News of Prince Philip's death of Friday morning reached ears across the globe - the 99-year-old's stalwart presence within the royal family has been nothing short of unforgettable.
And now, as The Queen enters an eight-day period of mourning, we look to the funeral of the Duke of Edinburgh- plans for which have now been confirmed.
Plans for Prince Philip's funeral are in motion, with Buckingham Palace now confirming the details.
The funeral will take place on Saturday, April 17 at 3pm in the UK (12am midnight in Australia).
Between now and then, Philip's body will be laid at Windsor Castle in a coffin covered with flowers, though it will not be viewable to the public in light of the COVID-19 pandemic.
The body will lay there until his funeral at St George's Chapel - the timing of which is yet to be confirmed by the Palace.
Members of the royal family, including Prince Harry who is flying back from the UK, will attend the funeral, but members of the public are being urged to refrain from coming to the location themselves to catch a glimpse of the proceedings.
On the 17th, Philip's coffin will be "moved by a Bearer Party found by The Queen's Company, 1st Battalion Grenadier Guards. Positioned in the Quadrangle at Windsor Castle will be representative detachments drawn from His Royal Highness's military special relationships," according to the Palace statement.
The casket will then be built in a purpose-built landrover, which the Prince himself had a hand in the design of.
"Members of the Royal Family and The Duke of Edinburgh's Household will walk behind the coffin from the Quadrangle, down Chapel Hill and into Horseshoe Cloister," the Palace continued.
Atop the coffin will sit The Duke of Edinburgh's Naval Cap and Sword ahead of the service.
In the days following Philip's death, the UK's affairs of state are currently on hold as a mark of respect, while an official 30 day period of mourning is underway for members of each royal household - guardsmen are already wearing black armbands.
Confirmed by The Palace, Philip will rest in the Royal Vault in St George's Chapel - though it is understood he will be moved when his wife The Queen passes away - the pair's final resting place will be together.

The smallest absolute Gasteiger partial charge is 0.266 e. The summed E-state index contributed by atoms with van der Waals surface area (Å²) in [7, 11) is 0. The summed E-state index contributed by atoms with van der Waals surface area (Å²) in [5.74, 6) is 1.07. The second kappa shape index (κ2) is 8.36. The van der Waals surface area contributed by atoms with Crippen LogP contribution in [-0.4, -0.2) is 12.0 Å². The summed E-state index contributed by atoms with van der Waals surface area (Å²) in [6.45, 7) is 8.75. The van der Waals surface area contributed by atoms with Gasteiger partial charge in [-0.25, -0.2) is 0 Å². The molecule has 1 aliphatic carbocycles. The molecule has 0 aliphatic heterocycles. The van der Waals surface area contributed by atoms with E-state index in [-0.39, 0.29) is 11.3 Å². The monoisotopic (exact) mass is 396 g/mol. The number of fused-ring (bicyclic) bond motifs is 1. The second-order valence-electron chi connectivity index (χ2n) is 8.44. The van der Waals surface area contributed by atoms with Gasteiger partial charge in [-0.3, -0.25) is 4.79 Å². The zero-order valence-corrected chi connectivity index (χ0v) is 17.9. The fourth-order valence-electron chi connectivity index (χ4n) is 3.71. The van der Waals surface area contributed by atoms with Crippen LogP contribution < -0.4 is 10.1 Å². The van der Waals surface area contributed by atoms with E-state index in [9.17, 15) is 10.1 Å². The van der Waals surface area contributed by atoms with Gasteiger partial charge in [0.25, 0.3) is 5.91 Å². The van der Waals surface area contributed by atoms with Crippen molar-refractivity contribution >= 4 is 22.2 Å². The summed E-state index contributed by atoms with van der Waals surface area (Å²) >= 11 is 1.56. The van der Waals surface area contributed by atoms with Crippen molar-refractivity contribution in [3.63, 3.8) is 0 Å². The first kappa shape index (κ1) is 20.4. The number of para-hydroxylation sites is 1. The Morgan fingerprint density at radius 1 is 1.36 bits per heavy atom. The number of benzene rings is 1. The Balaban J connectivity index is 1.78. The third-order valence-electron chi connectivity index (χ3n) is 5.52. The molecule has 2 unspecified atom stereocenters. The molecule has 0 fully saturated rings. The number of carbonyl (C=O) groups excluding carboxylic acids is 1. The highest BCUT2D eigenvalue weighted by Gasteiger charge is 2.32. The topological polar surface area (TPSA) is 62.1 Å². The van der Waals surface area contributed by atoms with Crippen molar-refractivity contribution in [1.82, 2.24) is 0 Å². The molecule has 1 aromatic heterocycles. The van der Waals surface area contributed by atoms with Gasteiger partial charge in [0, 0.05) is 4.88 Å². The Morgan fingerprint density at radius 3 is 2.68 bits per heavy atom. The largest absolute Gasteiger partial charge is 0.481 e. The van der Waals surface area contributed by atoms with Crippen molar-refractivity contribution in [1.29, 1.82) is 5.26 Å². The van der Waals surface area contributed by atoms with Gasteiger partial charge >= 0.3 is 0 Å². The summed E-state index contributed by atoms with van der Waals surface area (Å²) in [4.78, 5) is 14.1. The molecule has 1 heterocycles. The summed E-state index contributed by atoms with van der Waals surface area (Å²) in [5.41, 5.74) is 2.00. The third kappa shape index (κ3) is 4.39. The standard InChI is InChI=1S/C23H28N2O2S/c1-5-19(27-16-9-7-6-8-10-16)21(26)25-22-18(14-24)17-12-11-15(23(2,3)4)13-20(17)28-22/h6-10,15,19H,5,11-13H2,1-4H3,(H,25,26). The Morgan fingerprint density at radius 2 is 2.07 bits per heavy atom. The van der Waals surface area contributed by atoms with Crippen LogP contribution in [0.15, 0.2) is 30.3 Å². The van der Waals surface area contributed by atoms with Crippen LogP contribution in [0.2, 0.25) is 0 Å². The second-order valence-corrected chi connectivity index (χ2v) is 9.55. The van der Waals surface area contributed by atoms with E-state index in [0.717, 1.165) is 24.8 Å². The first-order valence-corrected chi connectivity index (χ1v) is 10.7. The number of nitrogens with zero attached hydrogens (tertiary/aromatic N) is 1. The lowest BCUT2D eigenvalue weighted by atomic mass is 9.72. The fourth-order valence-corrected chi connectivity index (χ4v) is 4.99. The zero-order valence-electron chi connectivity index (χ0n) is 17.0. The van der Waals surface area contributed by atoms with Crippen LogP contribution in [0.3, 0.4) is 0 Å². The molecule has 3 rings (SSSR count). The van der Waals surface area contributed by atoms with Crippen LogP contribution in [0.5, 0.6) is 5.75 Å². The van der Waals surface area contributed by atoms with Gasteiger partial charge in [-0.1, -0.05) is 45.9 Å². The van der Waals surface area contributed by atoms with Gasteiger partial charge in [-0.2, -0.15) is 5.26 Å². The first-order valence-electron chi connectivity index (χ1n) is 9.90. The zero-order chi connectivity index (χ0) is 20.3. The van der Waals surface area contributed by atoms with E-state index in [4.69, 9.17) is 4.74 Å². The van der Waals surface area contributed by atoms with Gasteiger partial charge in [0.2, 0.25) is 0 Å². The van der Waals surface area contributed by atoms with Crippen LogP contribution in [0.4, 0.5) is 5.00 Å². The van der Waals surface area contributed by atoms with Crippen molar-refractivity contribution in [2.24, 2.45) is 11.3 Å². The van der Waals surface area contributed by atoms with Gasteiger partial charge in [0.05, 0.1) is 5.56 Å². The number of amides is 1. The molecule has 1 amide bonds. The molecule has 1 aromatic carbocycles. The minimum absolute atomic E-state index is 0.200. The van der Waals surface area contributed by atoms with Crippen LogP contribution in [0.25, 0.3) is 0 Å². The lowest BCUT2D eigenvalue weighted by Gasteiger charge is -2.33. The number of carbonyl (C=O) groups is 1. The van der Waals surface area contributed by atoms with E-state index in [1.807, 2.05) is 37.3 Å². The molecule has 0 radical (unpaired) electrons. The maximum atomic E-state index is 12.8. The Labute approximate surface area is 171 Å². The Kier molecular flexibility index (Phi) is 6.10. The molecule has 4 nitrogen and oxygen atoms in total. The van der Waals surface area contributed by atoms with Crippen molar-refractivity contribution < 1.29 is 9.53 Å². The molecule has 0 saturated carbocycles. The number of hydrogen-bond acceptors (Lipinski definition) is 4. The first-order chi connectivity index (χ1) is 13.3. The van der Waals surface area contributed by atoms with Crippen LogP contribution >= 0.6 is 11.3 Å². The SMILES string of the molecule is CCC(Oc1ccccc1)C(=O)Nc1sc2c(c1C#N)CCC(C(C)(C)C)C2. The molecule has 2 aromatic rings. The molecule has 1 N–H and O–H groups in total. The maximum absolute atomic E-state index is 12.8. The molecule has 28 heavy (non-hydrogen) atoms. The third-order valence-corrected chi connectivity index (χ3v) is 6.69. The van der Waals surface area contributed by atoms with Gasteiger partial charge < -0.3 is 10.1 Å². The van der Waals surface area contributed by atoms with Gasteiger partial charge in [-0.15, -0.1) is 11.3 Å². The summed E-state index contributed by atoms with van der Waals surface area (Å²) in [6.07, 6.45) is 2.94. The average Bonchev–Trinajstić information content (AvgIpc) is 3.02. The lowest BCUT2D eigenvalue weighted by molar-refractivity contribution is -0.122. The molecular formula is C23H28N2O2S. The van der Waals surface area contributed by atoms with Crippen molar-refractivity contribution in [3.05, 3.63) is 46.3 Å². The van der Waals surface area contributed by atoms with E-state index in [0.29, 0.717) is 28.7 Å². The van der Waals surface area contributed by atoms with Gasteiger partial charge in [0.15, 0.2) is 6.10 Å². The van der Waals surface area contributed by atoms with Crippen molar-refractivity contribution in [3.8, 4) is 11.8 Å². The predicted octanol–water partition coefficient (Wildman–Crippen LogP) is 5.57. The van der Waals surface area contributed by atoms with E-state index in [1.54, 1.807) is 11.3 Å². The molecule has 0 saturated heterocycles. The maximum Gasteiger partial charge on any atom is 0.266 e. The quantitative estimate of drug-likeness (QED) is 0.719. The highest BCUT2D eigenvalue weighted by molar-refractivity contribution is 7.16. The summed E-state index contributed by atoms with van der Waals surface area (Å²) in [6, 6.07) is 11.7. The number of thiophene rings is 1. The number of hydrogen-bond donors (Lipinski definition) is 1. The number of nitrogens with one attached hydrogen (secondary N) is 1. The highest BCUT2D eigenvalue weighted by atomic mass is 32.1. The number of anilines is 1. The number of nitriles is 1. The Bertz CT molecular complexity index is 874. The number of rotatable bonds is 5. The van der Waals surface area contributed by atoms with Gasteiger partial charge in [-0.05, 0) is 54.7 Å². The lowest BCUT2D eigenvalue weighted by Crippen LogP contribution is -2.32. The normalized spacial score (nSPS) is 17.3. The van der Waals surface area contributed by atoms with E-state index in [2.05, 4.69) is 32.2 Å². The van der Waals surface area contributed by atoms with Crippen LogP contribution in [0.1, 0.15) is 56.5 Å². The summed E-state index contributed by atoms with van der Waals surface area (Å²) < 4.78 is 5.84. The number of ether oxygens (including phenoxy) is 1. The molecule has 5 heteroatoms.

Prince Harry will fly back from his current base in the US to attend his grandfather's funeral - confirmed by a Palace spokesperson to several major media outlets, it is expected the Duke of Sussex will be able to do so, despite several restrictions.
In line with current COVID-19 guidelines in the UK, it is understood Harry will quarantine for several days. He will then be tested for the virus and if his results come back negative, he should be able to join his family for the funeral.
Meanwhile his wife Duchess Meghan, who is currently in the late stages of pregnancy (per BAZAAR), will not be joining the proceedings - she has been advised by a medical professional not to fly.
It is likely that all direct relatives of Prince Philip's including his four children and their spouses, as well as Prince William and Duchess Catherine, Princess Eugenie, Princess Beatrice, Zara Tindall and others will attend the military-style funeral at St George's chapel.
Charles has already travelled to Windsor to see the Queen in the hours following his father's death, and released a statement on Sunday morning (Australian time) to share a statement about his father.
"As you can imagine, my family and I miss my father enormously. He was a much loved and appreciated figure and apart from anything else, I can imagine, he would be so deeply touched by the number of other people here and elsewhere around the world and the Commonwealth, who also I think, share our loss and our sorrow." he said.
Per a statement from Buckingham Palace, the family are asking fans who wish to share their condolences by laying flowers and wreaths to instead consider making a donation to a charity.
The statement read: "With the safety and wellbeing of the public in mind, and in accordance with Government guidelines, members of the public are asked not to gather in crowds. Those wishing to express their condolences are asked to do so in the safest way possible, and not to gather at Royal Residences.
"During this time the Royal Family ask that members of the public consider making a donation to a charity instead of leaving floral tributes in memory of The Duke of Edinburgh."